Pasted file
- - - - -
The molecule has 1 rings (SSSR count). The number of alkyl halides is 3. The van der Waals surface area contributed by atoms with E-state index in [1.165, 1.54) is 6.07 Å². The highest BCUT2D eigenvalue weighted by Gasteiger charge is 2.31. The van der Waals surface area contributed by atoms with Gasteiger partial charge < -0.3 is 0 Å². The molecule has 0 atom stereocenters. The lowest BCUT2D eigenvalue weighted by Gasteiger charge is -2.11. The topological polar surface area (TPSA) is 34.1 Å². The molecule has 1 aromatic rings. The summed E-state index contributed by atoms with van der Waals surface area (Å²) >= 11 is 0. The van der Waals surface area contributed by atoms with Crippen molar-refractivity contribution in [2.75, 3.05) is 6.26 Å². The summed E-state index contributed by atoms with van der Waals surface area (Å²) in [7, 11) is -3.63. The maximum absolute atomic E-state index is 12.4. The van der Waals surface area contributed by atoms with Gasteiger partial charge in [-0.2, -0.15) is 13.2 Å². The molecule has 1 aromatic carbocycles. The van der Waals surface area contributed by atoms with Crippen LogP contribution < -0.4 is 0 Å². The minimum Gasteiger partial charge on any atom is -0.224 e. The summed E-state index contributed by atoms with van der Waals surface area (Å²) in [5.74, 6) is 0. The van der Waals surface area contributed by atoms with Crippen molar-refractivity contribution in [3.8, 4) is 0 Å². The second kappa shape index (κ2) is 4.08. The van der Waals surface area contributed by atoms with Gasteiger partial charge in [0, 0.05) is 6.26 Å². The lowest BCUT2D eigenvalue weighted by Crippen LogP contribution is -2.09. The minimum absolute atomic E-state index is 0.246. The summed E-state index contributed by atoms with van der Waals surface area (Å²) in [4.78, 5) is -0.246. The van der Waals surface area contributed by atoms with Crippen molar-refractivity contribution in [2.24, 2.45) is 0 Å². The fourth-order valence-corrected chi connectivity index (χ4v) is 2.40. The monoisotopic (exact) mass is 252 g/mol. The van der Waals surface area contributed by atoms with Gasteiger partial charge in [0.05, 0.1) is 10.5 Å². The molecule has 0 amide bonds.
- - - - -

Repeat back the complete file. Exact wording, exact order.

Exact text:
The molecule has 1 rings (SSSR count). The number of alkyl halides is 3. The van der Waals surface area contributed by atoms with E-state index in [1.165, 1.54) is 6.07 Å². The highest BCUT2D eigenvalue weighted by Gasteiger charge is 2.31. The van der Waals surface area contributed by atoms with Gasteiger partial charge < -0.3 is 0 Å². The molecule has 0 atom stereocenters. The lowest BCUT2D eigenvalue weighted by Gasteiger charge is -2.11. The topological polar surface area (TPSA) is 34.1 Å². The molecule has 1 aromatic rings. The summed E-state index contributed by atoms with van der Waals surface area (Å²) >= 11 is 0. The van der Waals surface area contributed by atoms with Crippen molar-refractivity contribution in [2.75, 3.05) is 6.26 Å². The summed E-state index contributed by atoms with van der Waals surface area (Å²) in [7, 11) is -3.63. The maximum absolute atomic E-state index is 12.4. The van der Waals surface area contributed by atoms with Gasteiger partial charge in [-0.2, -0.15) is 13.2 Å². The molecule has 1 aromatic carbocycles. The van der Waals surface area contributed by atoms with Crippen LogP contribution < -0.4 is 0 Å². The minimum Gasteiger partial charge on any atom is -0.224 e. The summed E-state index contributed by atoms with van der Waals surface area (Å²) in [5.74, 6) is 0. The van der Waals surface area contributed by atoms with Crippen molar-refractivity contribution in [3.8, 4) is 0 Å². The second kappa shape index (κ2) is 4.08. The van der Waals surface area contributed by atoms with Gasteiger partial charge in [0, 0.05) is 6.26 Å². The lowest BCUT2D eigenvalue weighted by Crippen LogP contribution is -2.09. The minimum absolute atomic E-state index is 0.246. The summed E-state index contributed by atoms with van der Waals surface area (Å²) in [4.78, 5) is -0.246. The van der Waals surface area contributed by atoms with Crippen molar-refractivity contribution in [2.24, 2.45) is 0 Å². The fourth-order valence-corrected chi connectivity index (χ4v) is 2.40. The monoisotopic (exact) mass is 252 g/mol. The van der Waals surface area contributed by atoms with Gasteiger partial charge in [0.05, 0.1) is 10.5 Å². The molecule has 0 amide bonds.